FERIT HOXHA (Albania), noting that the day’s briefings show what it takes to get to the bottom of an issue impartially, said the Syrian regime’s actions are a user manual for the use of extreme brutality against civilians. The use of the poisonous and deadly chlorine gas by that country’s army has been denounced many times in The Hague and by the Council, he said. Recalling that after the events of 7 April 2018, witnesses as well as human rights groups and Governments pointed the finger at the regime, he said the third report of the Team has clearly concluded that there are reasonable grounds to believe that Syrian Air Force helicopters conducted barbaric attacks on civilians using chlorine. The report is unambiguous in its attribution, he said, adding that this is the ninth case of the use of chemical weapons. “If we want to support Syria we should start by supporting justice and accountability,” he said, calling on the Council to stand united and take action to hold the perpetrators responsible.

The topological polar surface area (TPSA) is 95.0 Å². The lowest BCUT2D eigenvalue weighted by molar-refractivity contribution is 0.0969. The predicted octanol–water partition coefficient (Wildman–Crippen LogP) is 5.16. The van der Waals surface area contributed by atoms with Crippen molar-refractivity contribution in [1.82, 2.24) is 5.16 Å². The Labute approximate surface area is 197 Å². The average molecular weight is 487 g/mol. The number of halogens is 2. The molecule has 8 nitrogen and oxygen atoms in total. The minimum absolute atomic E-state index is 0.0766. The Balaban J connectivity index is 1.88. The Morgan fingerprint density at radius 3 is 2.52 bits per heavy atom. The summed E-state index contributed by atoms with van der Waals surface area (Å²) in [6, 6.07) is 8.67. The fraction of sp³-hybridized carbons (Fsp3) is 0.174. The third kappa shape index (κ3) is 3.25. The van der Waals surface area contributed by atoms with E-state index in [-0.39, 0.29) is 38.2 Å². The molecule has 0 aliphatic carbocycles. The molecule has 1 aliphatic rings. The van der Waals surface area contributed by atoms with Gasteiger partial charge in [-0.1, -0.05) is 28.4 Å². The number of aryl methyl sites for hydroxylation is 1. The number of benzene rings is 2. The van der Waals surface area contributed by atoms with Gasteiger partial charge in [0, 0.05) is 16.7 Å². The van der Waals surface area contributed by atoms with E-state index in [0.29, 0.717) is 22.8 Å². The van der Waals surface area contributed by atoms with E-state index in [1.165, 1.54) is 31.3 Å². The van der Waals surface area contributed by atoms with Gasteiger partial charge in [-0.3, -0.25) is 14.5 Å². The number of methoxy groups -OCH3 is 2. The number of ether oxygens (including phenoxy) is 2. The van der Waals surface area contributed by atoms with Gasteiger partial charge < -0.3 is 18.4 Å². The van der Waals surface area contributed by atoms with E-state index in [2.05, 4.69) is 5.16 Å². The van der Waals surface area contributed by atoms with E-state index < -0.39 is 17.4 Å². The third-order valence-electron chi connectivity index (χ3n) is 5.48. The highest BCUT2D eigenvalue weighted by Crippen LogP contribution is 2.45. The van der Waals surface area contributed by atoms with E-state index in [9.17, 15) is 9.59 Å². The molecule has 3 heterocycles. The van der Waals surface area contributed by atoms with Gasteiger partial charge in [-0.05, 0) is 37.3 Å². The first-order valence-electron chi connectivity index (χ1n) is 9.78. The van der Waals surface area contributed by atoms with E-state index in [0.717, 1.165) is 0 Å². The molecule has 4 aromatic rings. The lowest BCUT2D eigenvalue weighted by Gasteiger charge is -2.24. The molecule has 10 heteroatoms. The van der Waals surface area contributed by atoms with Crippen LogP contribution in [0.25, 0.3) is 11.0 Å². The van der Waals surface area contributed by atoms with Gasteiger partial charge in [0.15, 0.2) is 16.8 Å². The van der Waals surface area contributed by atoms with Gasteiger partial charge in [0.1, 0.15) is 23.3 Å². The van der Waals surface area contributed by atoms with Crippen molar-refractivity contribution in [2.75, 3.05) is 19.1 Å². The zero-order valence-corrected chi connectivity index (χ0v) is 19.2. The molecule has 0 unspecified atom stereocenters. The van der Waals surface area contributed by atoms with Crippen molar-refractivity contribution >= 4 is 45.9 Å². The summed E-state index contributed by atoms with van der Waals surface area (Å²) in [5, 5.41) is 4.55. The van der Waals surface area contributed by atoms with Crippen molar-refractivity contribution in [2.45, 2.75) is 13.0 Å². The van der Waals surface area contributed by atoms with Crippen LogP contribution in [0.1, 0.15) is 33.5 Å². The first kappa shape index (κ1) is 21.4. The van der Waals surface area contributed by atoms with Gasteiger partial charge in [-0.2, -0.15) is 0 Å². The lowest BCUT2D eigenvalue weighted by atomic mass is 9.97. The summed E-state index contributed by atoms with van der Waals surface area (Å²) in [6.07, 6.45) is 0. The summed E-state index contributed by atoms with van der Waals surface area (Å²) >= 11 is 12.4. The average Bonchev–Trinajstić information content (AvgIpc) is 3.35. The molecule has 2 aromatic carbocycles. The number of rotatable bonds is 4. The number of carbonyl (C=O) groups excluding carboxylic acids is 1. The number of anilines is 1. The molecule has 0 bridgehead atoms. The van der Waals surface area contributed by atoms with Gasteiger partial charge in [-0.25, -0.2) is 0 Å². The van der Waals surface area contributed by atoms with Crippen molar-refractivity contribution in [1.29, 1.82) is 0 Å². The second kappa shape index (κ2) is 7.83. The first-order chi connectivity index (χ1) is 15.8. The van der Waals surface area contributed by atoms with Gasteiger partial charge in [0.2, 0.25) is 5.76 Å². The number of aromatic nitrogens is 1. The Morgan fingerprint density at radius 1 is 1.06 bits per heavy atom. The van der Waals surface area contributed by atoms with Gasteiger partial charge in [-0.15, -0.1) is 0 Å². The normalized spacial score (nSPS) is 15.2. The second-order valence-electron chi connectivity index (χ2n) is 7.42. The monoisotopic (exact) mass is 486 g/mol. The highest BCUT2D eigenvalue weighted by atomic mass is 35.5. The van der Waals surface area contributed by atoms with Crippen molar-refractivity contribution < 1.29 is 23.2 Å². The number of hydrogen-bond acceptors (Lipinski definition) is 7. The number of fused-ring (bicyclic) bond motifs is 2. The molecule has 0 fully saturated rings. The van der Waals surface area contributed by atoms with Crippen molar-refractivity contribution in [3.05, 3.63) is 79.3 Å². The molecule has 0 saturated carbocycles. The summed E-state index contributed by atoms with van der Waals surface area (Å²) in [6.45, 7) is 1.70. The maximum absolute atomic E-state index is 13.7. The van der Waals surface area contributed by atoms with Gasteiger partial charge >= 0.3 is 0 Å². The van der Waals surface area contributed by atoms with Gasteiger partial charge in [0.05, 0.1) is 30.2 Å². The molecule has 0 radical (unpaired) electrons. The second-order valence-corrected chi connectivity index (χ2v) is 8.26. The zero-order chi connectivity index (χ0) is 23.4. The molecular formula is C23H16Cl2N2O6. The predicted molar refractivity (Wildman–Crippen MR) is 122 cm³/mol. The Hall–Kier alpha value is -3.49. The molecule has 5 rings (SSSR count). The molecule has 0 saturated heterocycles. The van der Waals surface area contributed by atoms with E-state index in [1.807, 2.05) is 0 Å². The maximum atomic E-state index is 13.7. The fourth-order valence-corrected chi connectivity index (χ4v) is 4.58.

SUN ZHIQIANG (China) said his country firmly opposes the use of chemical weapons by anyone, anywhere, for any purpose, and continues to urge all countries who possess such weapons to destroy them as soon as possible. Stressing that dialogue and negotiation are the only ways to tackle Syria’s chemical weapons programme, he said the Government of Syria and the OPCW Technical Secretariat should engage together as soon as possible. Noting discrepancies of opinion between those two parties, he said they must respect science and be guided by facts. He welcomed agreement on the deployment of a reduced team of the Technical Secretariat to Syria and called upon OPCW to respond to serious concerns posed about its work as soon as possible. Further, he said, many countries — including China — have objected to the investigation and identification team’s working methods and procedures, which do not meet the standards of the State parties to the Chemical Weapons Convention. As such, he expressed concern over today’s choice of briefers and that Council members were not fully consulted on that matter ahead of time.